This solution is based on the most voted solution, and I add pruning to it so that we don't need traverse the whole tree for some cases.

```
// pruning
if (second != null && cur.val > first.val) {
return;
}
visit(root.right);
```

The idea is that when we visit `cur`

(after we have set `first`

and `second`

) and find `cur.val > first.val`

, we are sure `second`

will not be updated anymore. So, we can return immediately without visiting root's right subtree.

```
public class Solution {
private TreeNode first = null; // first wrong node
private TreeNode second = null; // second wrong node
private TreeNode prev = null; // previous node before current node
public void recoverTree(TreeNode root) {
inorder(root);
if (first != null && second != null) {
int temp = first.val;
first.val = second.val;
second.val = temp;
}
}
private void inorder(TreeNode root) {
if (root == null) {
return;
}
inorder(root.left);
if (first == null && prev != null && prev.val > root.val) {
first = prev;
}
if (first != null && prev.val > root.val) {
second = root;
}
// pruning
if (second != null && root.val > first.val) {
return;
}
prev = root;
inorder(root.right);
}
}
```

Why?

```
/**
swap first with s'
| |
| | | |
| ... | .... | .. ==>> .. | .. | .. |
| | | | | | | |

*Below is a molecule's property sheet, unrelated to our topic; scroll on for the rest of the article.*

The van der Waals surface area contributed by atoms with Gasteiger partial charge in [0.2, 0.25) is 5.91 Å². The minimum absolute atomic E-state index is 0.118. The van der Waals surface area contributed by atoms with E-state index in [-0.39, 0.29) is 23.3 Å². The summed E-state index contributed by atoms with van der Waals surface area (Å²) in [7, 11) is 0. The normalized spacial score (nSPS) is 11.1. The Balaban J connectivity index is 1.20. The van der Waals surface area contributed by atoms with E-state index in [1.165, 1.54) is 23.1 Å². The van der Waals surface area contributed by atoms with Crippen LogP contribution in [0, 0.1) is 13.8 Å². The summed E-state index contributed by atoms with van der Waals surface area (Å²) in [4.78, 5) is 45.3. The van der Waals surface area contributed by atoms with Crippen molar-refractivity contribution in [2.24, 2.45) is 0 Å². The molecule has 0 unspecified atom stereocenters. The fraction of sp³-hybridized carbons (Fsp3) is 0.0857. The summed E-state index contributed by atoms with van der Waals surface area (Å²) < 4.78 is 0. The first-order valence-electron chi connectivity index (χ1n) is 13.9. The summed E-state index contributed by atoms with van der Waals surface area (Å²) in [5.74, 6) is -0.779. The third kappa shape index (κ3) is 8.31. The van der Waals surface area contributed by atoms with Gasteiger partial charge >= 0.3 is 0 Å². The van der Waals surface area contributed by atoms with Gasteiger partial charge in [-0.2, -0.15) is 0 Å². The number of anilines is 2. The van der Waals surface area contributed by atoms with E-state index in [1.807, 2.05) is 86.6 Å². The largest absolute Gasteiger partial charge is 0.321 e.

first s cur s' s' s cur f
*/
```

Suppose there is `s'`

after `cur`

which should be the real `second`

, and then the in-order traversal array of tree should be `sorted`

after we swap `first`

and this `s'`

.

However, after swap, `first`

will be after `cur`

node, and then the interval `[cur : f]`

is not sorted, therefore the assumption is wrong, so there is no possible `second`

after `cur`

.

Example: in-order array of input tree: [1, `5`

, 3, 4, `2`

, 6, 7, 8, 9, 10] with root = 2, and correct recovery should be [1, `2`

, 3, 4, `5`

, 6, 7, 8, 9, 10].

Before visit node(6), we will set `first`

= node(5) and `second`

= node (2), when visiting node(6), we know `node(6) > first = 5`

, so we don't need check [7, 8, 9, 10] anymore. Because if we swap `node(2)`

and `node(5)`

, job is done!

I try to explain it clearly, only to find ending up with such a long article. :)